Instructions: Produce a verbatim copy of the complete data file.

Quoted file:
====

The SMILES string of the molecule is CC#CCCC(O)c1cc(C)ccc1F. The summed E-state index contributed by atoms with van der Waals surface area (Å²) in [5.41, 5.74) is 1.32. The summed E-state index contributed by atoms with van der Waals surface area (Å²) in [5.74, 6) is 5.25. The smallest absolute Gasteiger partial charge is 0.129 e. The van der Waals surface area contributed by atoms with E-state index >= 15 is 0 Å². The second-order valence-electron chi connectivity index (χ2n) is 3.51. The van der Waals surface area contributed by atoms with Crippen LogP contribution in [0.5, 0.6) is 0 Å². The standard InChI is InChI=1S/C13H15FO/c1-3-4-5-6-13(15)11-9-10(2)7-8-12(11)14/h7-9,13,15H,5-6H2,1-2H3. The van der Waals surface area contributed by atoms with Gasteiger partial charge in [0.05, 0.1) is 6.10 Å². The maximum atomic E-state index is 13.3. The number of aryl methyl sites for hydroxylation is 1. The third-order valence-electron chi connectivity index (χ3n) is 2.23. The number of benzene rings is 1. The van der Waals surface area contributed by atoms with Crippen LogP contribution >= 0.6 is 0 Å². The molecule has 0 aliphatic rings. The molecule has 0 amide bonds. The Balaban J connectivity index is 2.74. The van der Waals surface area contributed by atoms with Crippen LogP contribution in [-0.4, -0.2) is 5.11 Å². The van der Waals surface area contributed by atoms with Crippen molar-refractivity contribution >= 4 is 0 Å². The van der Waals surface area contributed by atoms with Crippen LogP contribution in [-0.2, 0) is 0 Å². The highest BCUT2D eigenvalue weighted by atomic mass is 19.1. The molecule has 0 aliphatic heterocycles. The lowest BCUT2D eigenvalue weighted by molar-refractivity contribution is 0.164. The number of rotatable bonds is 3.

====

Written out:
The SMILES string of the molecule is CC#CCCC(O)c1cc(C)ccc1F. The summed E-state index contributed by atoms with van der Waals surface area (Å²) in [5.41, 5.74) is 1.32. The summed E-state index contributed by atoms with van der Waals surface area (Å²) in [5.74, 6) is 5.25. The smallest absolute Gasteiger partial charge is 0.129 e. The van der Waals surface area contributed by atoms with E-state index >= 15 is 0 Å². The second-order valence-electron chi connectivity index (χ2n) is 3.51. The van der Waals surface area contributed by atoms with Crippen LogP contribution in [0.5, 0.6) is 0 Å². The standard InChI is InChI=1S/C13H15FO/c1-3-4-5-6-13(15)11-9-10(2)7-8-12(11)14/h7-9,13,15H,5-6H2,1-2H3. The van der Waals surface area contributed by atoms with Gasteiger partial charge in [0.05, 0.1) is 6.10 Å². The maximum atomic E-state index is 13.3. The number of aryl methyl sites for hydroxylation is 1. The third-order valence-electron chi connectivity index (χ3n) is 2.23. The number of benzene rings is 1. The van der Waals surface area contributed by atoms with Crippen LogP contribution >= 0.6 is 0 Å². The molecule has 0 aliphatic rings. The molecule has 0 amide bonds. The Balaban J connectivity index is 2.74. The van der Waals surface area contributed by atoms with Crippen LogP contribution in [-0.4, -0.2) is 5.11 Å². The van der Waals surface area contributed by atoms with Crippen molar-refractivity contribution >= 4 is 0 Å². The van der Waals surface area contributed by atoms with Crippen LogP contribution in [-0.2, 0) is 0 Å². The highest BCUT2D eigenvalue weighted by atomic mass is 19.1. The molecule has 0 aliphatic heterocycles. The lowest BCUT2D eigenvalue weighted by molar-refractivity contribution is 0.164. The number of rotatable bonds is 3.